Christopher Silveri MD

Christopher P. Silveri, M.D.FAAOS

Board Certified Orthopaedic Surgeon : Spine View Profile
  • I would like to express my sincere appreciation for keeping me up and running. By - Martha Howar

  • After suffering back pain for over 50 years the pain it became unbearable. By - Bob Vandel

  • Dr Silveri performed the first case using the O-Arm 3-D Imaging at Fair Oaks Hospital. Exciting New Technology

  • Thanks for the GREAT WORK! Double Fusion Feb 4, 2003 MARATHON October 30, 2005 By - Tim Bergen

  • Ballroom Dancer Fully Recovers from Back Surgery,A Laminectomy and Three Vertebra Fusion By - Tom Woll

  • Thanks Dr. Silveri.

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Cauda Equina Syndrome

Cauda Equina Syndrome

Cauda equina syndrome is an emergency condition characterized by persistent severe low back pain caused by compression of a bundle of spinal nerves (cauda equina) at the end of the spinal cord (lower back and hip region). If not treated promptly, it can lead to permanent paralysis of the legs, or bowel, bladder and sexual problems.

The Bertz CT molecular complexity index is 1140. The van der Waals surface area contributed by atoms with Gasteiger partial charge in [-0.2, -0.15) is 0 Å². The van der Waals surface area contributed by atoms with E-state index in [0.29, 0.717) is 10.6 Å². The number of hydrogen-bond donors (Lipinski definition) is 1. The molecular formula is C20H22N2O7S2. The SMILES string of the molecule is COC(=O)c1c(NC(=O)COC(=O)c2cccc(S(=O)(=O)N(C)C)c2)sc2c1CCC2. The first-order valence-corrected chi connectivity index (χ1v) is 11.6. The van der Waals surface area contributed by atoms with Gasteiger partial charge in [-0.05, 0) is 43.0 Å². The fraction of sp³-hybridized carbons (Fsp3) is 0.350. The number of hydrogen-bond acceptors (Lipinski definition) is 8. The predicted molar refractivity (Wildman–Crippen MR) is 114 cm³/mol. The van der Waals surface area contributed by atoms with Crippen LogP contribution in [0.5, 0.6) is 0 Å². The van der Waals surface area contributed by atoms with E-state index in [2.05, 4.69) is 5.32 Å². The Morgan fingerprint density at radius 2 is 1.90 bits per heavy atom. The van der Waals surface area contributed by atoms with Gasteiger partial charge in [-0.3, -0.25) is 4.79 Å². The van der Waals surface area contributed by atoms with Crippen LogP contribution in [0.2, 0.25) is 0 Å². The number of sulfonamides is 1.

Compression of the cauda equina nerves may be caused by narrowing or compression from ruptured intervertebral disks in the lower back, spinal injury, fracture, infection, inflammation or presence of a tumor. It is usually seen in adults, but may also occur in children with spinal birth defects.

Persistent severe low back pain may be accompanied by symptoms such as numbness in your inner thighs and buttocks, weakness or pain in the legs, loss of bowel and bladder control, and sexual dysfunction.

If you have any of the above symptoms, it is necessary to consult your doctor. A thorough history and physical examination is performed, and imaging studies such as a CT, MRI and a myelogram (spinal canal X-ray using contrast dye) are ordered to diagnose cauda equina syndrome.

Care should be instituted within 48 hours of the onset of symptoms to prevent permanent damage. Surgery is required to remove structures (tumors or ruptured disks) compressing the cauda equina. Your doctor will prescribe steroids to reduce inflammation and antibiotics to treat infections.

Cauda equina syndrome may cause some permanent dysfunction despite treatment. Family cooperation and professional assistance may be sought to deal with individual necessities.

  • Penn Medicine
  • American  Association of Orthopaedic Surgeons
  •  American Board of Orthopaedic Surgery
  • North American Spine Society
  • Georgetown University